The three elements are:
- ISO – the measure of a digital camera sensor’s sensitivity to light
- Aperture – the size of the opening in the lens when a picture is taken
- Shutter Speed – the amount of time that the shutter is open
It is at the intersection of these three elements that an image’s exposure is worked out.
Most importantly – a change in one of the elements will impact the others. This means that you can never really isolate just one of the elements alone but always need to have the others in the back of your mind.
Questions to Ask When Choosing ISO
- Light – Is the subject well lit?
- Grain – Do I want a grainy shot or one without noise?
- Tripod – Am I using a tripod?
- Moving Subject – Is my subject moving or stationary?
If there is plenty of light, I want little grain, I’m using a tripod and my subject is stationary I will generally use a pretty low ISO rating.
If it’s dark, I purposely want grain, I don’t have a tripod and/or my subject is moving I might consider increasing the ISO as it will enable me to shoot with a faster shutter speed and still expose the shot well.
Of course the trade off of this increase in ISO will be noisier shots.
Situations where you might need to push ISO to higher settings include:
- Indoor Sports Events – where your subject is moving fast yet you may have limited light available.
- Concerts – also low in light and often ‘no-flash’ zones
- Art Galleries, Churches etc- many galleries have rules against using a flash and of course being indoors are not well lit.
- Birthday Parties – blowing out the candles in a dark room can give you a nice moody shot which would be ruined by a bright flash. Increasing the ISO can help capture the scene.
ISO is an important aspect of digital photography to have an understanding of if you want to gain more control of your digital camera. Experiment with different settings and how they impact your images today – particularly learn more about Aperture and Shutter Speed which with ISO are a part of the Exposure Triangle.
3 Metaphors for understanding the digital photography exposure triangle: by Darren Rowse
Many people describe the relationship between ISO, Aperture and Shutter Speed using different metaphors to help us get our heads around it. Let me share three. A quick word of warning first though – like most metaphors – these are far from perfect and are just for illustrative purposes:
Imagine your camera is like a window with shutters that open and close.
Aperture is the size of the window. If it’s bigger more light gets through and the room is brighter.
Shutter Speed is the amount of time that the shutters of the window are open. The longer you leave them open the more that comes in.
Now imagine that you’re inside the room and are wearing sunglasses (hopefully this isn’t too much of a stretch). Your eyes become desensitized to the light that comes in (it’s like a low ISO).
There are a number of ways of increasing the amount of light in the room (or at least how much it seems that there is. You could increase the time that the shutters are open (decrease shutter speed), you could increase the size of the window (increase aperture) or you could take off your sunglasses (make the ISO larger).
Ok – it’s not the perfect illustration – but you get the idea.
Another way that a friend recently shared with me is to think about digital camera exposure as being like getting a sun tan.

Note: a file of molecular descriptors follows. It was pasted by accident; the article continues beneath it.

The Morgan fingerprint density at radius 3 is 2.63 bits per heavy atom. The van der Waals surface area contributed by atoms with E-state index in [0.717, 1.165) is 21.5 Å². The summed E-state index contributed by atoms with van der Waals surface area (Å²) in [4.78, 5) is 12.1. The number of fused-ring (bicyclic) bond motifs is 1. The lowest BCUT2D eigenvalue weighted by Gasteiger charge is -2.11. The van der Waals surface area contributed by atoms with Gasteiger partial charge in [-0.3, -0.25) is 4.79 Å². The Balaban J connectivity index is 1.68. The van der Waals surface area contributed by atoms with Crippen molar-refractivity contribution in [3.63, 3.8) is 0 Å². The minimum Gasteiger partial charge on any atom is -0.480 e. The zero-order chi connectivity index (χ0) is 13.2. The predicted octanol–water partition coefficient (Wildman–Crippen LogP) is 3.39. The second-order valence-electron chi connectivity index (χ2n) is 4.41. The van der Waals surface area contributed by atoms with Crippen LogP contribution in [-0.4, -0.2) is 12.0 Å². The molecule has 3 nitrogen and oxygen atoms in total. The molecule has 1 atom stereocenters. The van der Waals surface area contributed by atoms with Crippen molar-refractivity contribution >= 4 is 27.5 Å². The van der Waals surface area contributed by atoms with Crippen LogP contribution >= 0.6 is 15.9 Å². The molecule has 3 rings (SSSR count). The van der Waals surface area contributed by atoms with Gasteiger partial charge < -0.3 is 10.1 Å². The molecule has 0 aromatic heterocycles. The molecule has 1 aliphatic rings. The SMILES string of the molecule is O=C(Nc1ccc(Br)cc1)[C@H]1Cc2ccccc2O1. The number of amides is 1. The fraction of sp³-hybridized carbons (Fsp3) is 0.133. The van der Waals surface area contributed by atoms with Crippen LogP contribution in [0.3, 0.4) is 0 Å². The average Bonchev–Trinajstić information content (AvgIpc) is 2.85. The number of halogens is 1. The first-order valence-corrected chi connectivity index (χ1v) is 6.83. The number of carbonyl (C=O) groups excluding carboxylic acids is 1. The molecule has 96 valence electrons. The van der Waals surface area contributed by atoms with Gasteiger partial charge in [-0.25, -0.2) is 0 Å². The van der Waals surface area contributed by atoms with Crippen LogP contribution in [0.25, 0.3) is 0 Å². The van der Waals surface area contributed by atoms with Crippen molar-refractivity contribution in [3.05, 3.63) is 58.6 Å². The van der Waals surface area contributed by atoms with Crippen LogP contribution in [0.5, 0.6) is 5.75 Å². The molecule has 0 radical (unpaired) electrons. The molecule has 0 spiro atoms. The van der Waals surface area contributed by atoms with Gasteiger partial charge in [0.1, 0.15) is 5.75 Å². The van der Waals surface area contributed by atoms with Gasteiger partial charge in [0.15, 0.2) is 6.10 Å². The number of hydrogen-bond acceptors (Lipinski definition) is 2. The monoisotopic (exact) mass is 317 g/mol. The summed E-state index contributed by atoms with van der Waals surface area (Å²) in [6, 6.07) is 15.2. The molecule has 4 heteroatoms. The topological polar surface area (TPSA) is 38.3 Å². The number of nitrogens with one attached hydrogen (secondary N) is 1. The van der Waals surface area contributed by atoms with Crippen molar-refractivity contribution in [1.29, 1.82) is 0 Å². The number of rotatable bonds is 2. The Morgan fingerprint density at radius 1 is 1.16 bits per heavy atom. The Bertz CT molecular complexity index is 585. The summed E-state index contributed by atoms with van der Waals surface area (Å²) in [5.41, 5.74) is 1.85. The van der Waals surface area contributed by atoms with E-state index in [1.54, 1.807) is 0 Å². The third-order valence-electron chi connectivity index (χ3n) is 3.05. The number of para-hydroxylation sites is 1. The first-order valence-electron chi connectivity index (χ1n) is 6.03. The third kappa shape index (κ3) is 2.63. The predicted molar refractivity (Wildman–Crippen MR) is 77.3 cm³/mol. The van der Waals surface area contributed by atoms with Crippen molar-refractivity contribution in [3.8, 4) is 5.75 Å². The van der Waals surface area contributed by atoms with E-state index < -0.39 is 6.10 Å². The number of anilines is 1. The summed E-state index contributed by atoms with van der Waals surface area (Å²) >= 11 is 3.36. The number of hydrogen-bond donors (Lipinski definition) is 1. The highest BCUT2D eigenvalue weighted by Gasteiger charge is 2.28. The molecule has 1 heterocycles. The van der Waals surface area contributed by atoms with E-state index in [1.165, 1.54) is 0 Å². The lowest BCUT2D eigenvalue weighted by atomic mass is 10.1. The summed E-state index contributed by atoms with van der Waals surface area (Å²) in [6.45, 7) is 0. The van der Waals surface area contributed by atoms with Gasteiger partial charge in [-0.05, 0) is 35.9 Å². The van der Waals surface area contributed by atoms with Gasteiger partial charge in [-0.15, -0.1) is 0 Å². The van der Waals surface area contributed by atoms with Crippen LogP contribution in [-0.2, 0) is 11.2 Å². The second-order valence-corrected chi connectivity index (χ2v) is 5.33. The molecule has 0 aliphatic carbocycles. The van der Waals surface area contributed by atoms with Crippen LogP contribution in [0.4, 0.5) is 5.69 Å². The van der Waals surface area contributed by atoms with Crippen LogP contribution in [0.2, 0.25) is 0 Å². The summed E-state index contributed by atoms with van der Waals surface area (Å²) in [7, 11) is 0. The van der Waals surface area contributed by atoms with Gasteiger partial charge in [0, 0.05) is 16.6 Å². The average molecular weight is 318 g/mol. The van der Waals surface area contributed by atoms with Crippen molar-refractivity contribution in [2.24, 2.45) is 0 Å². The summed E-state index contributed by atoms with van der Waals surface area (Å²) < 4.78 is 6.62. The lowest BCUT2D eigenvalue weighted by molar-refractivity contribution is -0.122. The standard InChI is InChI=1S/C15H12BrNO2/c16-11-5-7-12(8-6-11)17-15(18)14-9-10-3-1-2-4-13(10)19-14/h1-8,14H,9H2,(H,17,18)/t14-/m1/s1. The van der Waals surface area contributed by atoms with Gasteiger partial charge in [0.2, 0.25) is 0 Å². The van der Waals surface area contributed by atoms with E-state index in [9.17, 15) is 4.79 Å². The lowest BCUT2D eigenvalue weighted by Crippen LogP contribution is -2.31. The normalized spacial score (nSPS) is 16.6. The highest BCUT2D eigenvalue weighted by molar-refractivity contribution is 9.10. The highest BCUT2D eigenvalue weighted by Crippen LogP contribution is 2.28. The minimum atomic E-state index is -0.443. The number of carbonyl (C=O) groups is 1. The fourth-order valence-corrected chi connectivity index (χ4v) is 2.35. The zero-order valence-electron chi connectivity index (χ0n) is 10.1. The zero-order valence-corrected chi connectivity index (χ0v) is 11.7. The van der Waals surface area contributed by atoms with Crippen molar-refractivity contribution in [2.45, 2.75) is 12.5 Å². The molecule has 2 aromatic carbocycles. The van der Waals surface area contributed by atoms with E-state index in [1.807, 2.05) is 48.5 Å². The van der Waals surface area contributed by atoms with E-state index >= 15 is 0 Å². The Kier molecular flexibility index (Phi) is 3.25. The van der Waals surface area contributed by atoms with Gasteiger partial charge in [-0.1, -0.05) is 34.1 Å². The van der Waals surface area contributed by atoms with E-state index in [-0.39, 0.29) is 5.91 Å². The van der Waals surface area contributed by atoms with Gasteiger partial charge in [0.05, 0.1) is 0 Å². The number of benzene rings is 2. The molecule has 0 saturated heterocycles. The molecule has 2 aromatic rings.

Now getting a suntan is something I always wanted growing up – but unfortunately being very fair skinned it was something that I never really achieved. All I did was get burnt when I went out into the sun. In a sense your skin type is like an ISO rating. Some people are more sensitive to the sun than others.
Shutter speed in this metaphor is like the length of time you spend out in the sun. The longer you spend in the sun the increased chances of you getting a tan (of course spending too long in the sun can mean being over exposed).
Aperture is like sunscreen which you apply to your skin. Sunscreen blocks the sun at different rates depending upon it’s strength. Apply a high strength sunscreen and you decrease the amount of sunlight that gets through – and as a result even a person with highly sensitive skin can spend more time in the sun (ie decrease the Aperture and you can slow down shutter speed and/or decrease ISO).
As I’ve said – neither metaphor is perfect but both illustrate the interconnectedness of shutter speed, aperture and ISO on your digital camera.
Update: A third metaphor that I’ve heard used is the Garden Hose (the width of the hose is aperture, the length that the hose is left on is shutter speed and the pressure of the water (the speed it gets through) is ISO.
Bringing It All Together
Mastering the art of exposure is something that takes a lot of practice. In many ways it’s a juggling act and even the most experienced photographers experiment and tweak their settings as they go. Keep in mind that changing each element not only impacts the exposure of the image but each one also has an impact upon other aspects of it (ie changing aperture changes depth of field, changing ISO changes the graininess of a shot and changing shutter speed impacts how motion is captured).
The great thing about digital cameras is that they are the ideal testing bed for learning about exposure. You can take as many shots as you like at no cost and they not only allow you to shoot in Auto mode and Manual mode – but also generally have semi-automatic modes like aperture priority and shutter priority modes which allow you to make decisions about one or two elements of the triangle and let the camera handle the other elements.
Original article at https://digital-photography-school.com/learning-exposure-in-digital-photography/